The D-index requires moderately high-resolution spectra to yield accurate pre-selection. Therefore, whilst EW-only DLA pre-selection can exploit the truly enormous data sets of, for example, the SDSS (e.g. Rao & Turnshek 2000; Rao et al. 2006), what is the niche for the D-index? Individual groups have already used moderately large data sets for Mg ii searches at high resolution. The two most recent surveys for strong Mg ii absorbers in high-resolution spectra are Mshar et al. (2007) (56 absorbers with MgII λ 2796 EW > 0.3 Å) and Prochter, Prochaska & Burles (2006a) (21 absorbers with Mg iiλ 2796 EW > 1 Å). Given that the number density of Mg iiλ 2796 EW > 0.6 Å absorbers is a factor of 2 larger than at 1 Å, these two samples would already yield over 50 absorbers suitable for D-index screening (not accounting for an overlap between the samples). However, these samples are small compared to the full archival power that could be applied. After a decade of high-resolution spectroscopy with HIRES on Keck and UVES at the VLT, and a somewhat shorter, but extremely productive history with Echellette Spectrograph and Imager (ESI), we estimate that 500–700 QSOs have been observed at moderate-to-high-resolution (e.g. Prochaska et al. 2007b). If we assume an average emission redshift zem= 2.5 for 500 QSOs, and maximum wavelength coverage of 8500 Å, this yields a redshift path of almost 760. The number density of strong Mg ii absorbers has been robustly determined from SDSS spectra (e.g. Nestor, Turnshek & Rao 2005; Prochter et al. 2006a). For example, Nestor et al. (2005) find that the number density of Mg iiλ 2796 EW > 0.6 Å absorbers (a typical EW suitable for DLA pre-selection) at z∼ 1 is ∼0.5. This value is unlikely to be affected due to magnitude bias (Ellison et al. 2004a) and can therefore also be applied to high-resolution spectra. The total number4 of such absorbers that we could therefore expect to find in existing moderate-to-high resolution spectra is therefore approaching 400. Even though follow-up observations with space telescopes are likely to focus on the brightest in this sample, the typical magnitude limit for echelle spectroscopy with an 8-m ground-based telescope is close to the limit that will be feasible for the Cosmic Origins Spectrograph (COS) and the renovated STIS.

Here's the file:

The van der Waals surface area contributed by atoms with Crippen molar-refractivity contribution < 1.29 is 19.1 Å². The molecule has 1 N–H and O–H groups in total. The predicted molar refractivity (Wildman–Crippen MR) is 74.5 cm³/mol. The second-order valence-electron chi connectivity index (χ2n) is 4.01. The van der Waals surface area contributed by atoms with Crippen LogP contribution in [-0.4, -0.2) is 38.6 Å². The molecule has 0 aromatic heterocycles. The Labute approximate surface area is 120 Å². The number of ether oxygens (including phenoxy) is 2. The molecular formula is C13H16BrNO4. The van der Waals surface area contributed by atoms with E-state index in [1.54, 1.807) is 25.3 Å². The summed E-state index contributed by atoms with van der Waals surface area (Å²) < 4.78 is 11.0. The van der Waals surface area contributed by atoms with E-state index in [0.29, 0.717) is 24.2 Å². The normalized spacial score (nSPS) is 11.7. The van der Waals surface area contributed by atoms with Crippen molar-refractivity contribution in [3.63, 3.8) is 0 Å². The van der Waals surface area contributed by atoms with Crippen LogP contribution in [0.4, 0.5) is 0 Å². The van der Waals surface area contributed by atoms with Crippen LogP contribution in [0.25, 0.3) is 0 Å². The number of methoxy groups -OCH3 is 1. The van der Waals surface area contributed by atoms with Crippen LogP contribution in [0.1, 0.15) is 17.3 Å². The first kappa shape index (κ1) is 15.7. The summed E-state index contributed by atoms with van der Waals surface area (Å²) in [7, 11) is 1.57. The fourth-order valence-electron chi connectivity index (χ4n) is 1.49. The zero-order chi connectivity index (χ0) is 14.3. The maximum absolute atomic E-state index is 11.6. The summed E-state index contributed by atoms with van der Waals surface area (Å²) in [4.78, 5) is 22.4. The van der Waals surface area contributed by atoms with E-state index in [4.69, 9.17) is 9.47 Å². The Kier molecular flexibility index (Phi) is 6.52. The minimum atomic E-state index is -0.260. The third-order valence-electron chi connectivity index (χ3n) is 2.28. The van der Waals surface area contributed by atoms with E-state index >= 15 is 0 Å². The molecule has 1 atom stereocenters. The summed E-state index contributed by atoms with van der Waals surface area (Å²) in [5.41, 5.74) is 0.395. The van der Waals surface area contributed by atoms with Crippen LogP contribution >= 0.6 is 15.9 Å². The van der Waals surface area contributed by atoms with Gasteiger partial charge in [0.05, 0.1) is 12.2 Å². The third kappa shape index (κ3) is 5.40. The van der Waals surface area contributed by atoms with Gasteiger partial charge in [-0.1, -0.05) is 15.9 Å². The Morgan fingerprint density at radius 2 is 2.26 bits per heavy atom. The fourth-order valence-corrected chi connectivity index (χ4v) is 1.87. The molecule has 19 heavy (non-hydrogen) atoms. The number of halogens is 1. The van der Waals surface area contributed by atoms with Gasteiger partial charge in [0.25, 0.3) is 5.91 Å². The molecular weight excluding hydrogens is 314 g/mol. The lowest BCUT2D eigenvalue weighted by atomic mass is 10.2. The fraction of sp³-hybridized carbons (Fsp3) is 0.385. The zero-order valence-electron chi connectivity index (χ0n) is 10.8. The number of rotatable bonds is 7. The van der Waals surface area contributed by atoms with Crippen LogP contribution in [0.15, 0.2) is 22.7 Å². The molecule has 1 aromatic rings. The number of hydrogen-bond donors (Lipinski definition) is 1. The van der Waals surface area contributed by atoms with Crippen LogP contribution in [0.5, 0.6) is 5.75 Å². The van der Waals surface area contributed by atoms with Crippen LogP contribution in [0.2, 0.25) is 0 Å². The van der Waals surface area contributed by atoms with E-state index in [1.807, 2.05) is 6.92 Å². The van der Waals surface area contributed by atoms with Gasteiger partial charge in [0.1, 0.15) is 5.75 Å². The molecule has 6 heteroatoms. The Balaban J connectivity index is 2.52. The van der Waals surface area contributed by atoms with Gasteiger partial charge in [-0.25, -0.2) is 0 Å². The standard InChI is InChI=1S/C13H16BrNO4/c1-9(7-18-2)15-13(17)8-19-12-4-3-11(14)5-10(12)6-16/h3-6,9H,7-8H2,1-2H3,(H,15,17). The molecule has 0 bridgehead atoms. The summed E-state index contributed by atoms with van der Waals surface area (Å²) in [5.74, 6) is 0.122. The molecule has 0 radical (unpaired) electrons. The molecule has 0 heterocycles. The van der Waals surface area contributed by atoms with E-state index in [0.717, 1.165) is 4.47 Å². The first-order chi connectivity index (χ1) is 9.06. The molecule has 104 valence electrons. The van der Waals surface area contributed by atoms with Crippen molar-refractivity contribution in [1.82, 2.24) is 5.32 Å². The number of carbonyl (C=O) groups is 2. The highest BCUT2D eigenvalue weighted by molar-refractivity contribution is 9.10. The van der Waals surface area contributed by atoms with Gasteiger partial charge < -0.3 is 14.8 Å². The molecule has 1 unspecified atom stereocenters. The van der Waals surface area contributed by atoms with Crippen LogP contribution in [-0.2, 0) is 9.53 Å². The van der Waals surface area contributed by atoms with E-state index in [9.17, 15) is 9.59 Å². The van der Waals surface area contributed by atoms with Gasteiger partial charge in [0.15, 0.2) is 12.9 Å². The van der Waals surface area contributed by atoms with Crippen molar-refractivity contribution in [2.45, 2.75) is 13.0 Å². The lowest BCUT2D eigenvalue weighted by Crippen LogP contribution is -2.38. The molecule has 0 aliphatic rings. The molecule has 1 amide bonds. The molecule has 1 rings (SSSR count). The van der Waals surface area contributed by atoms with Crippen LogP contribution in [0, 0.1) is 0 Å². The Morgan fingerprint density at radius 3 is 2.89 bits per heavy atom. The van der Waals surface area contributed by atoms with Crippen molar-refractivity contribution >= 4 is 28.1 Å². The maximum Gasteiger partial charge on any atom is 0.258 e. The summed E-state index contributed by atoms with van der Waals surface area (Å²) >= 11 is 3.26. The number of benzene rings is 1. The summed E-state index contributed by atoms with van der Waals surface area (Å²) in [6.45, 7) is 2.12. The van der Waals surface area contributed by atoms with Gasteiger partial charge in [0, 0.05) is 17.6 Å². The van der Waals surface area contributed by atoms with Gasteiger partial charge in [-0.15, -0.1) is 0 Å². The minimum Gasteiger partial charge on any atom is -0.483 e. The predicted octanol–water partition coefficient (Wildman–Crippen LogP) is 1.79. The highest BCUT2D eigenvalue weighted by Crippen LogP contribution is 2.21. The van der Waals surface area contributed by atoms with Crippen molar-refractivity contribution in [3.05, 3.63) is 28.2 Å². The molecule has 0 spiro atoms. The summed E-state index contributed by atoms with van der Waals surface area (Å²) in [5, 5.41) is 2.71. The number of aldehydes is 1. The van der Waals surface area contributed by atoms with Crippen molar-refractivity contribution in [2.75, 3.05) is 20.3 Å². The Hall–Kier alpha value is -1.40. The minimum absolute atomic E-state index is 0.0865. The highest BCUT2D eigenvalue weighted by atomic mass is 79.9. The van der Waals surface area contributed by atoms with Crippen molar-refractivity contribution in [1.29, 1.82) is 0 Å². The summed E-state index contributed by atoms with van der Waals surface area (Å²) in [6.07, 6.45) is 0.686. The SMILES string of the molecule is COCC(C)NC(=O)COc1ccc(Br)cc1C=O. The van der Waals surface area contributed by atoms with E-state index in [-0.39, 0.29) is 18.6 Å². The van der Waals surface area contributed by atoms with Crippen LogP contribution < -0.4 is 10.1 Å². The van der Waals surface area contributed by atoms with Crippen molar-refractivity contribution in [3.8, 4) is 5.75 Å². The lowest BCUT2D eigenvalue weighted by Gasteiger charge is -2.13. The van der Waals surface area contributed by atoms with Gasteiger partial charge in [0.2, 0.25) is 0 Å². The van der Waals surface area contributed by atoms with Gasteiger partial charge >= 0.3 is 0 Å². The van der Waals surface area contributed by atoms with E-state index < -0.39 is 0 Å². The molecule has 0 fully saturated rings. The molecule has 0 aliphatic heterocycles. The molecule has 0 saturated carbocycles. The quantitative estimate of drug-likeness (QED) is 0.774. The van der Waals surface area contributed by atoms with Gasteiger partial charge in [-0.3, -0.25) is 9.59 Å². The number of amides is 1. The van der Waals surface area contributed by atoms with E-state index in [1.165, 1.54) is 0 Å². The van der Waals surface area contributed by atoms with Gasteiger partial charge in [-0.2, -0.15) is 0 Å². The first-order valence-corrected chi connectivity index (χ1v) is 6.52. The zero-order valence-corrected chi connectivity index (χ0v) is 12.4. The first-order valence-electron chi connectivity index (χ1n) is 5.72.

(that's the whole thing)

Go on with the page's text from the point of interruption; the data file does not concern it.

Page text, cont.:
The D-index may also be useful for assessing the nature of absorption where the follow-up observations of Lyα are not even possible, for example, in the spectra of GRBs. As observatories (and observers) fine tune their rapid follow-up techniques, there is a growing data base of bright GRBs that have been observed promptly at high resolution (e.g. Ellison et al. 2007; Prochaska et al. 2007a; Vreeswijk et al. 2007). Mg ii absorbers detected in these spectra that do not have Lyα covered have no chance of susbsequent follow-up due to the rapid fading of the optical afterglow, but their likelihood of being DLAs can still be assessed (e.g. Ellison et al. 2006; Prochaska et al. 2007a). The application to GRB spectra is particularly interesting given the possibility of deep searches for the absorbing galaxy after the optical afterglow has faded. Even at low redshifts, the study of DLA host galaxies has been challenging with QSO impact parameters of 1–2 arcsec (e.g. Chen & Lanzetta 2003 and references therein). Identifying probable DLAs in GRB spectra opens the door to host galaxy searches to unprecedented depths.